Appleton's Cyclopedia of American Biography, edited by James
Grant Wilson, John Fiske and Stanley L. Klos. Six volumes, New York: D. Appleton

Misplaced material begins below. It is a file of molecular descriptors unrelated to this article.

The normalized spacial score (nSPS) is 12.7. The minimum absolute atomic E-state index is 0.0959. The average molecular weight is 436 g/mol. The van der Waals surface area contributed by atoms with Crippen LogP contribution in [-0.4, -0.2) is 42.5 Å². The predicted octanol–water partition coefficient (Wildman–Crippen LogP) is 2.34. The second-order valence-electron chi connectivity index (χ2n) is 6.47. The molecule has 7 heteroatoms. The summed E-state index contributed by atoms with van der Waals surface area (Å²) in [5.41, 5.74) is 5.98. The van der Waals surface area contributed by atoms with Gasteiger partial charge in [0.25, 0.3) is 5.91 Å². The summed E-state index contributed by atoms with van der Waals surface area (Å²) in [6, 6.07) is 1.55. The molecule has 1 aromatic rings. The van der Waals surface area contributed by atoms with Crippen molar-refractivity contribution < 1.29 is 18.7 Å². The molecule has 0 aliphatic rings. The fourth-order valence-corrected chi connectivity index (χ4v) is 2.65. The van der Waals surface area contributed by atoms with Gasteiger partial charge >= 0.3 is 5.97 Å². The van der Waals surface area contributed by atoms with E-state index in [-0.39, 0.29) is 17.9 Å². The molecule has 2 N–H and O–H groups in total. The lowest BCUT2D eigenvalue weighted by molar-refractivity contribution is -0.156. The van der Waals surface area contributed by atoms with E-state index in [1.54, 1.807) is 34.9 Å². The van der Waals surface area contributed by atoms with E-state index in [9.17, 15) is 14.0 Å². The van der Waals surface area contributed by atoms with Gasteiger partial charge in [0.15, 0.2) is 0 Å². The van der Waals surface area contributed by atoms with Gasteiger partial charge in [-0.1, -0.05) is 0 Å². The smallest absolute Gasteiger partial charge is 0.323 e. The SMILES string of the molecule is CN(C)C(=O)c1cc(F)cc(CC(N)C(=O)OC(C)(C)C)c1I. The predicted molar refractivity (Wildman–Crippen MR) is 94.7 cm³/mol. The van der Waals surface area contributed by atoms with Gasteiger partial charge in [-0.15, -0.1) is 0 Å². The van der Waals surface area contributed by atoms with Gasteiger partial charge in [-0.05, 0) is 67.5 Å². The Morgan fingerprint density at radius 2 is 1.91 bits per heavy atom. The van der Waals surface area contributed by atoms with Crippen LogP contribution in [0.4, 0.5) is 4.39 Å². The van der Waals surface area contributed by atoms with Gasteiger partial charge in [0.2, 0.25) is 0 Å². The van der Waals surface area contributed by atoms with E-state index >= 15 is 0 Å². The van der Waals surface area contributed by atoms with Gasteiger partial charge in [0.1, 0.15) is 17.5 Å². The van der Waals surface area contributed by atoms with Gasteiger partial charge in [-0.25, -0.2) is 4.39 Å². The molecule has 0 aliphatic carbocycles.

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HOBSON, Edward Henry, soldier, born in Greensburg, Kentucky, 11 July, 1825. He was educated in common schools in Greensburg and Danville, Kentucky In 1846 he enlisted in the 2d regiment of Kentucky volunteers, and was soon promoted to 1st lieutenant, serving in the battle of Buena Vista, 22 and 23 February, 1847. He was mustered out of service in June, 1847, returned to Greensbnrg, and resumed mercantile business. He was a director of the Branch bank of Kentucky in 1853, and served as president from 1857 till 1861. He then organized and became colonel of the 13th Kentucky volunteers, serving at Camp Hobson till he moved southward with General Buell's army in February, 1862. He commanded his regiment at the battle of Shiloh with such success that he was nominated by President Lincoln for brigadier-general. Before receiving this commission, he took part in the siege of Corinth, Mississippi He commanded a brigade at Perrvsville. Owing to the condition of his regiment, "he was relieved from active service and ordered to Mumfordsville, Kentucky, to protect the lines of communication and to discipline about 10,000 new troops. Receiving his commission as brigadier-general, he was placed in charge of the southern , division of Kentucky troops, was ordered to Marrowbone, Kentucky, with cavalry and infantry, to watch the movements of General John Morgan, and :after a slight engagement pursued him through Kentucky, Indiana, and Ohio. At Lebanon, Kentucky, he was given two brigades in connection with his own in the pursuit of General Morgan, whom he attacked near the Ohio. He was appointed to the command of General Burnside's cavalry corps, but owing to impaired health was unable to serve, and again commanded troops in repelling raids at Lexington, Kentucky He was mustered out of service in September, 1865, since which time he has been engaged in business. He was a delegate to the National Republican convention of 1880, serving as a vice-president, and was a supporter of General Grant. He is now (1887) president of the southern division of the Chesapeake and Ohio railroad company.
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